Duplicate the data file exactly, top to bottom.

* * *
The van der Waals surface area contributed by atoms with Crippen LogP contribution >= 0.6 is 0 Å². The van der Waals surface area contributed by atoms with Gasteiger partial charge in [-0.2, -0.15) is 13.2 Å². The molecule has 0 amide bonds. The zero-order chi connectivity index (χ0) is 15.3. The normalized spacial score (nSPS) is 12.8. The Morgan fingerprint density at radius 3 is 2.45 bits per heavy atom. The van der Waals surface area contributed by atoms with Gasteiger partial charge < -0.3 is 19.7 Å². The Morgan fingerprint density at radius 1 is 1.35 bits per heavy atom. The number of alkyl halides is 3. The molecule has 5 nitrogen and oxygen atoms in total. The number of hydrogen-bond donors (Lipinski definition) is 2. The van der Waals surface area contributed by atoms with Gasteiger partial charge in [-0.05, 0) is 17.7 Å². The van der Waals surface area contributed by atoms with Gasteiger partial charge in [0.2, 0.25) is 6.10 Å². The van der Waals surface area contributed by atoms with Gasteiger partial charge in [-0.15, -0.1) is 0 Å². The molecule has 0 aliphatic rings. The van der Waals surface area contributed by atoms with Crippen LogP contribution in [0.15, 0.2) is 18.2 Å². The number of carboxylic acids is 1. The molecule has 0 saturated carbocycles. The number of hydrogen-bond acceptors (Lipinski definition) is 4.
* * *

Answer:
The van der Waals surface area contributed by atoms with Crippen LogP contribution >= 0.6 is 0 Å². The van der Waals surface area contributed by atoms with Gasteiger partial charge in [-0.2, -0.15) is 13.2 Å². The molecule has 0 amide bonds. The zero-order chi connectivity index (χ0) is 15.3. The normalized spacial score (nSPS) is 12.8. The Morgan fingerprint density at radius 3 is 2.45 bits per heavy atom. The van der Waals surface area contributed by atoms with Gasteiger partial charge < -0.3 is 19.7 Å². The Morgan fingerprint density at radius 1 is 1.35 bits per heavy atom. The number of alkyl halides is 3. The molecule has 5 nitrogen and oxygen atoms in total. The number of hydrogen-bond donors (Lipinski definition) is 2. The van der Waals surface area contributed by atoms with Gasteiger partial charge in [-0.05, 0) is 17.7 Å². The van der Waals surface area contributed by atoms with Gasteiger partial charge in [0.2, 0.25) is 6.10 Å². The van der Waals surface area contributed by atoms with Gasteiger partial charge in [-0.15, -0.1) is 0 Å². The molecule has 0 aliphatic rings. The van der Waals surface area contributed by atoms with Crippen LogP contribution in [0.15, 0.2) is 18.2 Å². The number of carboxylic acids is 1. The molecule has 0 saturated carbocycles. The number of hydrogen-bond acceptors (Lipinski definition) is 4.